Domestic Regulations needed It may also lead to higher prices of services that were earlier available at a subsidized rate under public-private ownership. These rises in prices may translate into higher inflationary pressures reducing the overall welfare of the economies. To circumvent such spirals it is important for the region to have appropriate domestic regulations in place, which will assure better quality of services at affordable prices. Clear domestic regulations will also increase the transparency in the system and encourage foreign direct investments. Over-regulations need to be avoided in sectors where FDI is required, i.e., where domestic service-providers do not have the capability and capacity to fulfill excess demand,
Experience so far highlights the dominant role played by India in the region in terms of both trade and investments. India is the largest investor in the region and has the largest share in intra-regional exports. It receives the largest inflow under Mode 4 within the region Role of India in Regional Integration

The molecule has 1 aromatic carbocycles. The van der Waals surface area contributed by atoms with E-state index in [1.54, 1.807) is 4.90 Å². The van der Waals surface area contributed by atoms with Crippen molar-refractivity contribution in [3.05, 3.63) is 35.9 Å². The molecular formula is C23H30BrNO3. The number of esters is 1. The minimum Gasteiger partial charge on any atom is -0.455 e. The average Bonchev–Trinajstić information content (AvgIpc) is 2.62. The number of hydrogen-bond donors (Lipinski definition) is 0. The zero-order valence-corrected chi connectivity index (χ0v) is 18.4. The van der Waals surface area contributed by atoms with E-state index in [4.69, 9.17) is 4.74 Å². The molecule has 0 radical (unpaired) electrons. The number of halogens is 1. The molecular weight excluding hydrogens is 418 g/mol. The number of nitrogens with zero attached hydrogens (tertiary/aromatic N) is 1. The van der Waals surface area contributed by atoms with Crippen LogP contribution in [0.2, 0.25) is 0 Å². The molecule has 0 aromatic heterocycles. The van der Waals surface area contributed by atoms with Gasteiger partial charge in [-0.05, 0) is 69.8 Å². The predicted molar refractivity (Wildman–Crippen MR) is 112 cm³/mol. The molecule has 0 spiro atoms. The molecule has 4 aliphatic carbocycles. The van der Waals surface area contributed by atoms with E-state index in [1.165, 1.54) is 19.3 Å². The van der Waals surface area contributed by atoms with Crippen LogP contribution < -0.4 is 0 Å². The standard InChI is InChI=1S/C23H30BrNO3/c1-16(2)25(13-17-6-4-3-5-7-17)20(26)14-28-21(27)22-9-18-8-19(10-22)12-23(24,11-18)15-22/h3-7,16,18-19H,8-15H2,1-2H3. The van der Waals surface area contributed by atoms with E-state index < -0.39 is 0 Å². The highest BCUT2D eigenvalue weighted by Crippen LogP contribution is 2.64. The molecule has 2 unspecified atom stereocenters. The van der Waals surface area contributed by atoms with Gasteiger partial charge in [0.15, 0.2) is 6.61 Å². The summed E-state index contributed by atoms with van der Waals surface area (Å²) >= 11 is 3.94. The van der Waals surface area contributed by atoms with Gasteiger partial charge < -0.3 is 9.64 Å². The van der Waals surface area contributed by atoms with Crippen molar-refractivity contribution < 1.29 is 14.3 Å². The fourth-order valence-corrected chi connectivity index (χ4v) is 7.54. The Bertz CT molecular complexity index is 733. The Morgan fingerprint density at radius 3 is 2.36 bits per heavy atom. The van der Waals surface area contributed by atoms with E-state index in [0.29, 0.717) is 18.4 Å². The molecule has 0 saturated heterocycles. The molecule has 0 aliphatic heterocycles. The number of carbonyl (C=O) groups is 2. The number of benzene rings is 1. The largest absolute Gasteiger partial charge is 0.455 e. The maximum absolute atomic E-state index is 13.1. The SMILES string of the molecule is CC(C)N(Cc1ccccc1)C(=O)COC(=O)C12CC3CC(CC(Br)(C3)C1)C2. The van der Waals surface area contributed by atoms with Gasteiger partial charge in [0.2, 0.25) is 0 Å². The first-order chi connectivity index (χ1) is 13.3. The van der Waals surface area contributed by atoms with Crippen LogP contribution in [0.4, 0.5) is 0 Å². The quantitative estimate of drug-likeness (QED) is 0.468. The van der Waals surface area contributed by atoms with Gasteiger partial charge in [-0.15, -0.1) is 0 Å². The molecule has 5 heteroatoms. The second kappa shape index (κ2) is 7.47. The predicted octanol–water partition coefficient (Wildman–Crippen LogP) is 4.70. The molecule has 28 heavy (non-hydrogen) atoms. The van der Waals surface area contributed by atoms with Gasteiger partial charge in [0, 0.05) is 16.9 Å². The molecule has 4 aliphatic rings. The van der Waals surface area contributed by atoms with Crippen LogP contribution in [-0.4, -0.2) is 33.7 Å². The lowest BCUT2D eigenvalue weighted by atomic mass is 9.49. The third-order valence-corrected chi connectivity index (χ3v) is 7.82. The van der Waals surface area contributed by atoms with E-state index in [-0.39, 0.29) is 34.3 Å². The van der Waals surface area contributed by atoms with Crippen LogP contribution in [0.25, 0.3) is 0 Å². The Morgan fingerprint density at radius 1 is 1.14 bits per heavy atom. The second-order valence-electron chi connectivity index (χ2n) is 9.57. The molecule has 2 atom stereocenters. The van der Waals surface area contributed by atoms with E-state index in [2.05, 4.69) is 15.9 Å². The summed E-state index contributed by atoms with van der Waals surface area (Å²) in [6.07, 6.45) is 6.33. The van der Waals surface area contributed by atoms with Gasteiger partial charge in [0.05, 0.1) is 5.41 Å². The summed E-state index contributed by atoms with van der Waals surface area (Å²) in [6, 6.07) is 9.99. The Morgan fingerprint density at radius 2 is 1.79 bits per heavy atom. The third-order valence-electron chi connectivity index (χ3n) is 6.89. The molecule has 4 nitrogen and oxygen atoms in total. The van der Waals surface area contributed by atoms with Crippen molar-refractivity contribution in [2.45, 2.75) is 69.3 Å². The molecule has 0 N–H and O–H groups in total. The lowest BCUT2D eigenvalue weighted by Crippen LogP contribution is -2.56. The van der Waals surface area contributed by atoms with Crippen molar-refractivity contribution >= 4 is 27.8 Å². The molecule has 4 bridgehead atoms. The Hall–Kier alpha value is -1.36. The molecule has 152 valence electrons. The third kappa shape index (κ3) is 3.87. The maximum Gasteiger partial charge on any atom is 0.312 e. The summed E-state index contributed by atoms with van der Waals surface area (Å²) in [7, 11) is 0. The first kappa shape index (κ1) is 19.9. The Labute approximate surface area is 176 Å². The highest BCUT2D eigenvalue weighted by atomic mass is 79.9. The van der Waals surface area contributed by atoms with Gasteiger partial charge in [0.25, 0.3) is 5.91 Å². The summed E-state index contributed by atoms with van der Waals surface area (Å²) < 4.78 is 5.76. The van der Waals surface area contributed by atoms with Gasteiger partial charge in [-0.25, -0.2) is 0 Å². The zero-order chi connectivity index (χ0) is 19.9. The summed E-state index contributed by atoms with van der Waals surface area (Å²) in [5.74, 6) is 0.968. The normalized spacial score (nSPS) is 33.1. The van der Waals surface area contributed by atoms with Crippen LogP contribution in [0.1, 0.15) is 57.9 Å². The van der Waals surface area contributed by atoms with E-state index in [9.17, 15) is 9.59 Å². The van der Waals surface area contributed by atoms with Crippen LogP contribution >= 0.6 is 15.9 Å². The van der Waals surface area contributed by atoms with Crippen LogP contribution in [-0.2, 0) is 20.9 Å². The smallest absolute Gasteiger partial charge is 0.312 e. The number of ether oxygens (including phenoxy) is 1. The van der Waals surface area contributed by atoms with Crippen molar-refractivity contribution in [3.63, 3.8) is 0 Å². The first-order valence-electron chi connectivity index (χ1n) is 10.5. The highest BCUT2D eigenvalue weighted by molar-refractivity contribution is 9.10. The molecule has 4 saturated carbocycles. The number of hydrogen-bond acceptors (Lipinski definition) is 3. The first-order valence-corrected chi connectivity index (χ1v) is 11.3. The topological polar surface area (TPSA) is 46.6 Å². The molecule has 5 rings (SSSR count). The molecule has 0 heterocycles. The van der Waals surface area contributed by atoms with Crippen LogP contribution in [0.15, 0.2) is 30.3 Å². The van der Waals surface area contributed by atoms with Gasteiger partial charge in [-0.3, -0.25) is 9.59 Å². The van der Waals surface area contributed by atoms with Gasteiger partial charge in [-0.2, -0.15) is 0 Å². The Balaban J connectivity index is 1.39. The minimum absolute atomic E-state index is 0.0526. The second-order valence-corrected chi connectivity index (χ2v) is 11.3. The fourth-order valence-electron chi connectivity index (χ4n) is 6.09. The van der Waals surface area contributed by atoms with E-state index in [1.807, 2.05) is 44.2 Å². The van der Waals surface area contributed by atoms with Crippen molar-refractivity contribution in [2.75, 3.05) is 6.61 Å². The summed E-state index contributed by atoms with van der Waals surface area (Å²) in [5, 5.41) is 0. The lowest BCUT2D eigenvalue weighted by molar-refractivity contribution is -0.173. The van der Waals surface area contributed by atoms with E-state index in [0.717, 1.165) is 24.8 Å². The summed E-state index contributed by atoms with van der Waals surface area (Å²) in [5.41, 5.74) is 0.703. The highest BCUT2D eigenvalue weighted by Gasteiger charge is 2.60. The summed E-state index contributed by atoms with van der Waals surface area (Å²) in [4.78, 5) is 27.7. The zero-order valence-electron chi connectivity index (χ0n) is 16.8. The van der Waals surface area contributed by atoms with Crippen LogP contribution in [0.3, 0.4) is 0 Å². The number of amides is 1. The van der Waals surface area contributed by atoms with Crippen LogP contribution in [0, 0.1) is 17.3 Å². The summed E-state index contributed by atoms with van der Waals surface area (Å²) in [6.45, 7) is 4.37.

Indias dominant role has led to increased resilience of the region towards external shocks, e.g., global economic crisis. In 2009, FDI inflows to the region did not decline (till March 2009); mainly because of India. FDI rose in 2008 as compared to 2007 in –Pakistan, Bangladesh and Sri Lanka. Large potential of forming supply chains in Textiles and Textile Products, Auto components and Leather products within the region.
Indias role in Regional Integration in Services Such a value chain can be formed in information and technology enabled services (ITES) like BPO and outsourcing with countries like Bangladesh, Sri Lanka, Pakistan and India specializing in different ends of the value-chain. Land-locked countries like Nepal and Bhutan, can also be tapped in future to include them in this process.
But can India act as the Flying Geese of the region given the political situation is a ?